Local poets will read and perform work concerning identity, social justice, and Black Lives Matter. The candid Dayton artist and special educator Ardella Reliford will present a small art exhibit and be available to answer questions about her work. The event is supported by the Antioch Voice in the spirit of the Dayton Literary Peace Prize, which “honors writers whose work uses the power of literature to foster peace, social justice, and global understanding.”

The first 100 attendees will receive a free copy of the publication Poetry and Art for Social Justice. Featured poets include Bomani Moyenda, Adrienne Crowder, Prophessorx, Maiya Celeste, Breanna McGowan, as well as local legend of poetry and Paul Lawrence Dunbar expert, Herbert Woodward Martin. Join us for an afternoon of celebrating Poetry and Art for Social Justice, in the name of peace. For more information visit Facebook.com/poetryandartforsocialjustice. *Please note that the Antioch University Midwest building is in a different location than Antioch College.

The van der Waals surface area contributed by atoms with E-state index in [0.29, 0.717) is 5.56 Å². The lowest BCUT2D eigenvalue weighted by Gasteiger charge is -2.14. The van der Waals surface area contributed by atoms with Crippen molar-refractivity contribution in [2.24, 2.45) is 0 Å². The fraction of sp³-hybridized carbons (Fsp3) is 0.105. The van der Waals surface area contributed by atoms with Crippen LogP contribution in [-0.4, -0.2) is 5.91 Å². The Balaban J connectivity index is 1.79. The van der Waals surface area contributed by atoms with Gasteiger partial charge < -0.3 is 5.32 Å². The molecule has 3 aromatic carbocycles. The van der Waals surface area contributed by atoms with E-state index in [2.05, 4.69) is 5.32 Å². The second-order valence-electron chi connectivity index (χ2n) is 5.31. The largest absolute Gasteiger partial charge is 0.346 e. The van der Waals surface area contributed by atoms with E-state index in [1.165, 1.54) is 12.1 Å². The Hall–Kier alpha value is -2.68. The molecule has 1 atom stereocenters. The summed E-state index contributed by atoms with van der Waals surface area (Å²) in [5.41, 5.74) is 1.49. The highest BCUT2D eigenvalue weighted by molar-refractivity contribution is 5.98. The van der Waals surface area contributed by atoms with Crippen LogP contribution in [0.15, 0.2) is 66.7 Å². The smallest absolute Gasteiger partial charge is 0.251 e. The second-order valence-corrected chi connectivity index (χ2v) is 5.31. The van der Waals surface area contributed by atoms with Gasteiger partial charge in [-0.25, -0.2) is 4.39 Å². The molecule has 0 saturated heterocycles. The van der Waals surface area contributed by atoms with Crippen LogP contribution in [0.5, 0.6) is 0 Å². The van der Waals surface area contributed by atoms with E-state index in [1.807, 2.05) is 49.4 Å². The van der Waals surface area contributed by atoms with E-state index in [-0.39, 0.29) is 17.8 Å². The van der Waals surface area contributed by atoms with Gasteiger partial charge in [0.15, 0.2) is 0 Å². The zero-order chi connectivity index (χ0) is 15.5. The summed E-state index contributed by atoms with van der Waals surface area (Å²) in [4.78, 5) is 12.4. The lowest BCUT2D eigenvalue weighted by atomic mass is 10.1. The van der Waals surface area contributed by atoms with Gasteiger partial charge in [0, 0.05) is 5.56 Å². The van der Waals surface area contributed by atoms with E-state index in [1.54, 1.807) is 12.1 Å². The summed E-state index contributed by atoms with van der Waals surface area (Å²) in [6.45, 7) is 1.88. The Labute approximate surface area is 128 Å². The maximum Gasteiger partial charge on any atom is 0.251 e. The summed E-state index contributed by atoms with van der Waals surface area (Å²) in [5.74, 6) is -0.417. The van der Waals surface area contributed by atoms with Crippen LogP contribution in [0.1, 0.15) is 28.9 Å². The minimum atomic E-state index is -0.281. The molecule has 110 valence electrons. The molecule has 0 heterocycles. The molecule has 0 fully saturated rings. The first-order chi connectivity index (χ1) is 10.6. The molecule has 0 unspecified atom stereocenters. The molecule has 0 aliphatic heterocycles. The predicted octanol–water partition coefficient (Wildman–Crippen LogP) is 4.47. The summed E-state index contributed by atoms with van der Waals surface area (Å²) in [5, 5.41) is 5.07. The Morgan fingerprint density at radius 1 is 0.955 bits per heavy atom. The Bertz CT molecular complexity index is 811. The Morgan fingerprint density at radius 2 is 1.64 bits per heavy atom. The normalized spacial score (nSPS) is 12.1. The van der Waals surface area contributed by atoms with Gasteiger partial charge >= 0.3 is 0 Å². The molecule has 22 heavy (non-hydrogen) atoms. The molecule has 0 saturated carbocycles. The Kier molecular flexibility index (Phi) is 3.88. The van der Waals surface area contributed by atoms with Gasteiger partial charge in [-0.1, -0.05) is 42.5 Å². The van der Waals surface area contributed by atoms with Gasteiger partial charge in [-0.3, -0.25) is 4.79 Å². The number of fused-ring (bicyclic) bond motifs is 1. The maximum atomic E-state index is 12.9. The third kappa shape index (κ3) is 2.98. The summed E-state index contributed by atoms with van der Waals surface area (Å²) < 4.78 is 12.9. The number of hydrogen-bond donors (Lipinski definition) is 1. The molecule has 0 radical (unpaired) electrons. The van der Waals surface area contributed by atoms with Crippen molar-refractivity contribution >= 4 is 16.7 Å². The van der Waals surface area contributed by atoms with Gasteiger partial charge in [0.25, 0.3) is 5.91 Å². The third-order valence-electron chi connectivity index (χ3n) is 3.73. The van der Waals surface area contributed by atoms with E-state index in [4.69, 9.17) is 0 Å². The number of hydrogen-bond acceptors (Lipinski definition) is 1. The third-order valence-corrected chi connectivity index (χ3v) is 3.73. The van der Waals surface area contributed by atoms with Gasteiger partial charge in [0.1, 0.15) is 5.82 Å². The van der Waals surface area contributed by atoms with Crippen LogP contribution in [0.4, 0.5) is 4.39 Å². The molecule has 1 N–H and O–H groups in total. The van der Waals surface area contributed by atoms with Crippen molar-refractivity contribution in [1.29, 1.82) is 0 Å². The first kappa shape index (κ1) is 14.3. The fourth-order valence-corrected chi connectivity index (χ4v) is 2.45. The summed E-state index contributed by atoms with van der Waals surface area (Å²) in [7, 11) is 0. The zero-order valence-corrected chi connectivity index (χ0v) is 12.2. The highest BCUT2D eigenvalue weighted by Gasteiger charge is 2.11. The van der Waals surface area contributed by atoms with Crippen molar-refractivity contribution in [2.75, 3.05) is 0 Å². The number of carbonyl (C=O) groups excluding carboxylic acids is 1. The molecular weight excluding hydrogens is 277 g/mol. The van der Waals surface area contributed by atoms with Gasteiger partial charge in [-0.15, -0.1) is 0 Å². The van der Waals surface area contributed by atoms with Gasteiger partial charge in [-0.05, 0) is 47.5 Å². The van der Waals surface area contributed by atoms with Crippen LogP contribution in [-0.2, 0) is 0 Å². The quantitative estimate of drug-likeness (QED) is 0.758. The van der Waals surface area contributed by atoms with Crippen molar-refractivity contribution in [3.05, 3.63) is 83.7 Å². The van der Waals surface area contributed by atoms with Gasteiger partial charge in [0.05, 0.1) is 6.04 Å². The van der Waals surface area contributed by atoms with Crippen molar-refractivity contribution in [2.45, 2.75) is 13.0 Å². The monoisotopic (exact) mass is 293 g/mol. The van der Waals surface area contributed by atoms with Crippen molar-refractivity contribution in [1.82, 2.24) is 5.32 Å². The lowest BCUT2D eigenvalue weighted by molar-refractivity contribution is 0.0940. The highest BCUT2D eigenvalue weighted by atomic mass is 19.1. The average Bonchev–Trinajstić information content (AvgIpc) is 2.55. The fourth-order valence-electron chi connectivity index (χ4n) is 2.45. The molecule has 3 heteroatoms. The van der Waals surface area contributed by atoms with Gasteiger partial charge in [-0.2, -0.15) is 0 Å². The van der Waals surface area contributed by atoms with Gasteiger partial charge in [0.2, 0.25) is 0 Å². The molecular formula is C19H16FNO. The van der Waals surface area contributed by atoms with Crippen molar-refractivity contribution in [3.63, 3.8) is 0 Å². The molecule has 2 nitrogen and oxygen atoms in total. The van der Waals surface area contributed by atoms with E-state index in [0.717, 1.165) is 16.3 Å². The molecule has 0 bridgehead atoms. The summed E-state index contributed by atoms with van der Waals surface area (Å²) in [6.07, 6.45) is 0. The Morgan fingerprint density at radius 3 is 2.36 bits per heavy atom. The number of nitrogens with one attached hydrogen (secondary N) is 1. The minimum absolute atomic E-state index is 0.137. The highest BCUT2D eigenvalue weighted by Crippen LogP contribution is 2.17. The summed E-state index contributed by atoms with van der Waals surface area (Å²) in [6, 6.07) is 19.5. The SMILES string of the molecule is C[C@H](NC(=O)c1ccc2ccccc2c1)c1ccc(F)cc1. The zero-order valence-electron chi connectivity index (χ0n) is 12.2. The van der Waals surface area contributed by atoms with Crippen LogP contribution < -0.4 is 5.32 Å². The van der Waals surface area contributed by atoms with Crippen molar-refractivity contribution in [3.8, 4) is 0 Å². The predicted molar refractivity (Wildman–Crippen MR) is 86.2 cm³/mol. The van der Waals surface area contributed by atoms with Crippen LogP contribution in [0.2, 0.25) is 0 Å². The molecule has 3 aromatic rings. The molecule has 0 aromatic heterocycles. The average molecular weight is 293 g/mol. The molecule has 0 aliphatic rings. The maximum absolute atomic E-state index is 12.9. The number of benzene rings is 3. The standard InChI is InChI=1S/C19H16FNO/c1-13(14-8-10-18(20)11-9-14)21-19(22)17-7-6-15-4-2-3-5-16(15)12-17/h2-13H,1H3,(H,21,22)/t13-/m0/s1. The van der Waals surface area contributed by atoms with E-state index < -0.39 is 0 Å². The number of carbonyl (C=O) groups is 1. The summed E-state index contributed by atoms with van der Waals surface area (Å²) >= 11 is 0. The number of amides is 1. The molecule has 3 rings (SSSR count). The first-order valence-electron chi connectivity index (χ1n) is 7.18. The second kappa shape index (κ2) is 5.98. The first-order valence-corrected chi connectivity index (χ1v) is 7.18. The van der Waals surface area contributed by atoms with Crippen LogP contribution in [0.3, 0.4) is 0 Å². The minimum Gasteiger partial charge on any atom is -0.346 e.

Poetry and Art for Social Justice
Antioch University Midwest
900 Dayton St.
Yellow Springs, OH 45387

Call for Submissions

Original Art by Ardella Reliford

Original Art by Ardella Reliford

We’re looking for poetry and/or very short prose on themes including but not limited to: social justice, identity, and Black Lives Matter. Slam poetry is especially welcome.

We’re also looking for original artwork/ and photography.

The deadline for submissions is October 3rd, 2015.

Send up to three poems or 1,000 words of prose to wbell1@antioch.edu with the subject line Poetry and Art. You can send it as an attachment, or copy and paste it in the body of the email. There is no reading fee and no payment at this time.  All accepted submissions guarantee two copies of the print publication, and selected writers/artists may be invited to participate in a reading/ performance.

By submitting, you confirm that submitted work is your original writing/ art, that you are the sole owner of the copyright. You grant one-time rights to publish your work in print and online, after which the copy rights will automatically revert back to you, the writers/artists. Please let us know if the work you submit has appeared in print or online elsewhere.

Email Whitney with any questions. If you do not want to contribute at this time, but would like to be involved in the editorial process, email us or leave a comment below.

We look forward to reading your work.